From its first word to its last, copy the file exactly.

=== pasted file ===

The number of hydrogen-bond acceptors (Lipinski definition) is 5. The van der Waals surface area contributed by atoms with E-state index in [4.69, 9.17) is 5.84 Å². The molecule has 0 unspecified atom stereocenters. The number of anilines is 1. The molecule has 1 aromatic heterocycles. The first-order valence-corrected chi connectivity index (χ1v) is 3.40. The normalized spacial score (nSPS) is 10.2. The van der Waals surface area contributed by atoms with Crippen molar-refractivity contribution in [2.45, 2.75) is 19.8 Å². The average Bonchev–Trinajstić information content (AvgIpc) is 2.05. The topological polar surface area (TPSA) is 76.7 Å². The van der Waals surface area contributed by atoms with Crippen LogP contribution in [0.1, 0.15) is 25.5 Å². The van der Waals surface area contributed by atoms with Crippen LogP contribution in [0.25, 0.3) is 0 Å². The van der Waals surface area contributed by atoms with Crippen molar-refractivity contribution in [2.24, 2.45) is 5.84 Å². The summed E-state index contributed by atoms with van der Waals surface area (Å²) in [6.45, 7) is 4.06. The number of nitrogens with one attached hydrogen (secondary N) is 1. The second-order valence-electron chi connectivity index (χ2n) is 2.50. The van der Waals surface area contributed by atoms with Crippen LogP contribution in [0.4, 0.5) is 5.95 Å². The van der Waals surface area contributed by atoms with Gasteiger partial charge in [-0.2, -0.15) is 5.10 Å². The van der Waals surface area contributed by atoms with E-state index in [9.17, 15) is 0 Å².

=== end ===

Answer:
The number of hydrogen-bond acceptors (Lipinski definition) is 5. The van der Waals surface area contributed by atoms with E-state index in [4.69, 9.17) is 5.84 Å². The molecule has 0 unspecified atom stereocenters. The number of anilines is 1. The molecule has 1 aromatic heterocycles. The first-order valence-corrected chi connectivity index (χ1v) is 3.40. The normalized spacial score (nSPS) is 10.2. The van der Waals surface area contributed by atoms with Crippen molar-refractivity contribution in [2.45, 2.75) is 19.8 Å². The average Bonchev–Trinajstić information content (AvgIpc) is 2.05. The topological polar surface area (TPSA) is 76.7 Å². The van der Waals surface area contributed by atoms with Crippen LogP contribution in [0.1, 0.15) is 25.5 Å². The van der Waals surface area contributed by atoms with Crippen LogP contribution in [0.25, 0.3) is 0 Å². The van der Waals surface area contributed by atoms with Crippen molar-refractivity contribution in [2.24, 2.45) is 5.84 Å². The summed E-state index contributed by atoms with van der Waals surface area (Å²) in [6.45, 7) is 4.06. The number of nitrogens with one attached hydrogen (secondary N) is 1. The second-order valence-electron chi connectivity index (χ2n) is 2.50. The van der Waals surface area contributed by atoms with Crippen LogP contribution in [0.4, 0.5) is 5.95 Å². The van der Waals surface area contributed by atoms with Gasteiger partial charge in [-0.2, -0.15) is 5.10 Å². The van der Waals surface area contributed by atoms with E-state index in [9.17, 15) is 0 Å².